Each year in Canada, billions of dollars in assets are transferred at death. Unfortunately, wealth transfers don’t always go as planned. Here’s how you can avoid some of the most common pitfalls when it comes to transferring wealth.1

1. Ensure you have a will

Many Canadians don’t have a will that communicates their intentions and allows them – and not the government – to determine how their assets will be distributed on death. Having a will allows you to choose your estate’s executor and your children’s guardian(s), facilitates the administration of your estate, and can help save taxes.

2. Treat beneficiaries equally

People often want to divide assets equally among beneficiaries. However, not all bequests are taxed equally. Let’s assume you leave a $1 million Registered Retirement Savings Plan (RRSP) to your oldest child, a $1 million home to your middle child and $1 million in non‑registered mutual funds to your youngest child. You think you are leaving $1 million to each child, but the reality is that the youngest child, who is receiving the non‑registered mutual funds under the will, is going to have his or her inheritance reduced by any tax your estate pays on the RRSP and the mutual funds. Assuming a 40 per cent effective tax rate, the estate will pay $400,000 on taxes on the RRSP, in addition to any potential taxes on the mutual funds (let’s assume $100,000).2 These taxes leave the youngest child with $500,000, while the first two children receive assets worth $1 million each.

3. Anticipate a spouse’s decisions

You may name your spouse3 as the beneficiary of your RRSP or Registered Retirement Income Fund (RRIF), assuming a tax‑free rollover into your spouse’s RRSP or RRIF – but what if your spouse takes the cash instead? Your estate will then be responsible for any taxes on the RRSP or RRIF, which means your estate beneficiaries will receive a smaller inheritance. Under these circumstances, the legal representative of the estate can make a unilateral election to deduct the amount paid from the RRSP or RRIF in the estate, which effectively transfers the income inclusion to the spouse. If you have an RRIF, you may prefer to name your spouse as successor annuitant or Joint Life so the RRIF transfers automatically to your spouse on a tax‑deferred basis.4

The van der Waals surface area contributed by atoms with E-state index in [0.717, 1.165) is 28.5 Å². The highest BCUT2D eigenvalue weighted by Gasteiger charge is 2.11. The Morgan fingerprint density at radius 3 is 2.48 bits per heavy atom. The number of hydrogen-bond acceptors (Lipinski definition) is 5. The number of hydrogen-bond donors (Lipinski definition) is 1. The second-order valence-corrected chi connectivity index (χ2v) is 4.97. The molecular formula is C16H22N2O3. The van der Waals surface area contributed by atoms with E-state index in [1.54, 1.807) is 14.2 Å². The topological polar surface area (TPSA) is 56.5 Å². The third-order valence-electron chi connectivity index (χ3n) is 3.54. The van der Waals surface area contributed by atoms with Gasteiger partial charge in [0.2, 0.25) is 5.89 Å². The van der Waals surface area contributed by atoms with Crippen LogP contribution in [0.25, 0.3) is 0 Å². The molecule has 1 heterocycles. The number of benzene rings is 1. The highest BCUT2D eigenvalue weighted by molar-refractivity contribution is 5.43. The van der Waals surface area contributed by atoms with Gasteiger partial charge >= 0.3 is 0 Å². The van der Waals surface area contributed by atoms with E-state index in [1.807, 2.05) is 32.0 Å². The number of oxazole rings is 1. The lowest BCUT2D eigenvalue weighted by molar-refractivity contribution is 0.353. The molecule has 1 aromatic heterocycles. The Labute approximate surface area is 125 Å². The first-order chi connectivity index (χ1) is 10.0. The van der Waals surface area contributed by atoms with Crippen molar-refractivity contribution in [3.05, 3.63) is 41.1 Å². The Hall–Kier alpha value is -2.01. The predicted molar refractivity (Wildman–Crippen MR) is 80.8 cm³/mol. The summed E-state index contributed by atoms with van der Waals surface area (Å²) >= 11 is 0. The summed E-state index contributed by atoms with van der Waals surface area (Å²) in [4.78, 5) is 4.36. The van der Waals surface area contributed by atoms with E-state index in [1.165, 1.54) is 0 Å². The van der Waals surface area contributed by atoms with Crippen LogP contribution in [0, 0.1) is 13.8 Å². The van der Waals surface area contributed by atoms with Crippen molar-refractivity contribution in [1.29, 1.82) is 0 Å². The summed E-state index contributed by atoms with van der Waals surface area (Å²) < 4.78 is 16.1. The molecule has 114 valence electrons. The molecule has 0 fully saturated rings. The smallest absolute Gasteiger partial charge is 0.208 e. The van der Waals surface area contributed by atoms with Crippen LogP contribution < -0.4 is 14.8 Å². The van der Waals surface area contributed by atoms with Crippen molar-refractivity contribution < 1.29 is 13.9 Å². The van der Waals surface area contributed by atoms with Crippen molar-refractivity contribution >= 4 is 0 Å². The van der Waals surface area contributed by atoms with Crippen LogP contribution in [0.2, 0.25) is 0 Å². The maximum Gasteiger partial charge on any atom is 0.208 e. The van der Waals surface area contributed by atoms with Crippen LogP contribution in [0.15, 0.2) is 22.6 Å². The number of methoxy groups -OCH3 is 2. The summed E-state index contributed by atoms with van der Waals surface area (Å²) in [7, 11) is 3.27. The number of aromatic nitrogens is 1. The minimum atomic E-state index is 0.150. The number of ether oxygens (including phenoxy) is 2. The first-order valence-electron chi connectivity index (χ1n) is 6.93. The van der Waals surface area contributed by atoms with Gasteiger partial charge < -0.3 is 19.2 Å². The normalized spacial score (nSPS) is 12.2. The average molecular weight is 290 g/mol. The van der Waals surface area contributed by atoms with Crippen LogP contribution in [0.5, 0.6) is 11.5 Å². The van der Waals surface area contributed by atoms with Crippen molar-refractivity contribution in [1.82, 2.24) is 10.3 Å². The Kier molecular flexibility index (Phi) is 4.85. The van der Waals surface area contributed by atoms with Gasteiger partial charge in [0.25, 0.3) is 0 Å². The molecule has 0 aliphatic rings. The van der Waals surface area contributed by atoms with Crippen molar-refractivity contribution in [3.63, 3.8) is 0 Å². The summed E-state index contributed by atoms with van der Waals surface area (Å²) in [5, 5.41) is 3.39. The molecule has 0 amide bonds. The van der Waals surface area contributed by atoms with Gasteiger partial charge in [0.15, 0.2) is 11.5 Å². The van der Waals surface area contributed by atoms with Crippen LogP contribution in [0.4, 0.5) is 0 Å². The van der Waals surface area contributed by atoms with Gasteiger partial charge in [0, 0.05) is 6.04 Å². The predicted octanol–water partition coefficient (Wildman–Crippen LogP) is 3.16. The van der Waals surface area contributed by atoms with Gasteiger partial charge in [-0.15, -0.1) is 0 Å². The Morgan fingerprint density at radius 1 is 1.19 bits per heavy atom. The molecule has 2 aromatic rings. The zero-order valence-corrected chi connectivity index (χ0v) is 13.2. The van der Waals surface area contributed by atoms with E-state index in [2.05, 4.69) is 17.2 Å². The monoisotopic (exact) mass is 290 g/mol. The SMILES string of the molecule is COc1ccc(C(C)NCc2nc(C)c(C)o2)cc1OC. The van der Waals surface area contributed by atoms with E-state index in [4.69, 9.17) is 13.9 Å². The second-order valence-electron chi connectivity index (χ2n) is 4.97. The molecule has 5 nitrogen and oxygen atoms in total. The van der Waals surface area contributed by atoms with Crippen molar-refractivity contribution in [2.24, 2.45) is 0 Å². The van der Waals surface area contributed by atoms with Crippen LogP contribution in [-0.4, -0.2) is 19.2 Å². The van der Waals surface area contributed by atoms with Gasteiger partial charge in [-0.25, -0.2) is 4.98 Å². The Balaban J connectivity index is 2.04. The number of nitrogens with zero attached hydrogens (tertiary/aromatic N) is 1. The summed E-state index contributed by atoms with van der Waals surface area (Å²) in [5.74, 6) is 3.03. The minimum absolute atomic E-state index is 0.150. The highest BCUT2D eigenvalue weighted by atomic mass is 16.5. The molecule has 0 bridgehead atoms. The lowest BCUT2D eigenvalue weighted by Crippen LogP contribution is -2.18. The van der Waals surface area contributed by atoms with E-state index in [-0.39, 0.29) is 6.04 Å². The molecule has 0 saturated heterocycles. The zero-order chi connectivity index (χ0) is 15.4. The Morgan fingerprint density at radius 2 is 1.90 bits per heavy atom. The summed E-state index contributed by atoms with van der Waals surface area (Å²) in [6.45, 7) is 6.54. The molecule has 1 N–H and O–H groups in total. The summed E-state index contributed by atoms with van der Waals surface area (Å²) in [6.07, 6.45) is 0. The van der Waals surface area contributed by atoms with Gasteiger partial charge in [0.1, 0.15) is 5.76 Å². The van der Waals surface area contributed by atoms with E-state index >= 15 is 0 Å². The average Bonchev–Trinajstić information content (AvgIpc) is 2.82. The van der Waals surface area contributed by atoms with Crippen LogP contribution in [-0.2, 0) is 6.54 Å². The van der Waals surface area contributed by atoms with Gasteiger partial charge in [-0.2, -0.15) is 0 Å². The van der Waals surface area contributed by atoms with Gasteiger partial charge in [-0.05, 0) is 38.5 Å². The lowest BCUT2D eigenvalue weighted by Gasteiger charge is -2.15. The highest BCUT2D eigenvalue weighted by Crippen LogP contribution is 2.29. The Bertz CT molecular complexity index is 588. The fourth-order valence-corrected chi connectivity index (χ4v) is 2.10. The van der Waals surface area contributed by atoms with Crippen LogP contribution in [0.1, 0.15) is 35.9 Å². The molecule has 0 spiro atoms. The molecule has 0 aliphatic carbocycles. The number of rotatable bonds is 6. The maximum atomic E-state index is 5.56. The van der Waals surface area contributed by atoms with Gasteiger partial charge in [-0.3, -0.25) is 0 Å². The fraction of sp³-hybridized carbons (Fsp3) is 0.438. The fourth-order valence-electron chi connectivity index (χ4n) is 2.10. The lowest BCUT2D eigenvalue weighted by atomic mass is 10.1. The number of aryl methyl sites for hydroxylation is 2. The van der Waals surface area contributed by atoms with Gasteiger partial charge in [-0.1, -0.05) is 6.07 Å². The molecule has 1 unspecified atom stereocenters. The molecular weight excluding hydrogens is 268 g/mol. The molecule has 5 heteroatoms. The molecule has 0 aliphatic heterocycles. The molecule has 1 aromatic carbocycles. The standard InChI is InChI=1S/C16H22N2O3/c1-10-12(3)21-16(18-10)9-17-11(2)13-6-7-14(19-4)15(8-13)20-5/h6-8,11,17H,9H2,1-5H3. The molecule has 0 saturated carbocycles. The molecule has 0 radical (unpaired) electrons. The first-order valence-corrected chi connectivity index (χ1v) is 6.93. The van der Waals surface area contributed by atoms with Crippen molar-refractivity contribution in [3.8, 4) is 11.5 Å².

4. Plan adequately for minor beneficiaries

Generally, death benefits cannot be paid directly to minor beneficiaries and must instead be paid into court or to the Public Trustee. Once the child is of age, he or she is entitled to the funds without restriction. As an alternative, consider establishing a trust to receive funds on behalf of a minor child.5 That way, you can set out how you want funds invested and when to make payments for the child’s benefit.

5. Name a beneficiary

Unless there is a specific reason to have assets flow through your estate, it’s wise to name beneficiaries directly on insurance policies and investment contracts (such as segregated fund contracts), where possible. The death benefit will then bypass the estate, and beneficiaries can usually receive the proceeds shortly after submitting all necessary documents. In addition, the death benefit will avoid legal, estate administration and probate fees, and may avoid claims by creditors of the estate and challenges to the will’s validity.

Plan for your wealth transfer

Your lawyer, accountant and advisor can help you create an estate plan that avoids mistakes that undermine your intentions or unnecessarily reduce the size of your legacy. If you don’t have a will, meet with your lawyer to prepare one. Review your will and beneficiary designations regularly, and particularly after a life‑changing event. In addition, meet with your advisor to discuss your wishes for wealth transfer and how best to accomplish them.

The value of naming a beneficiary

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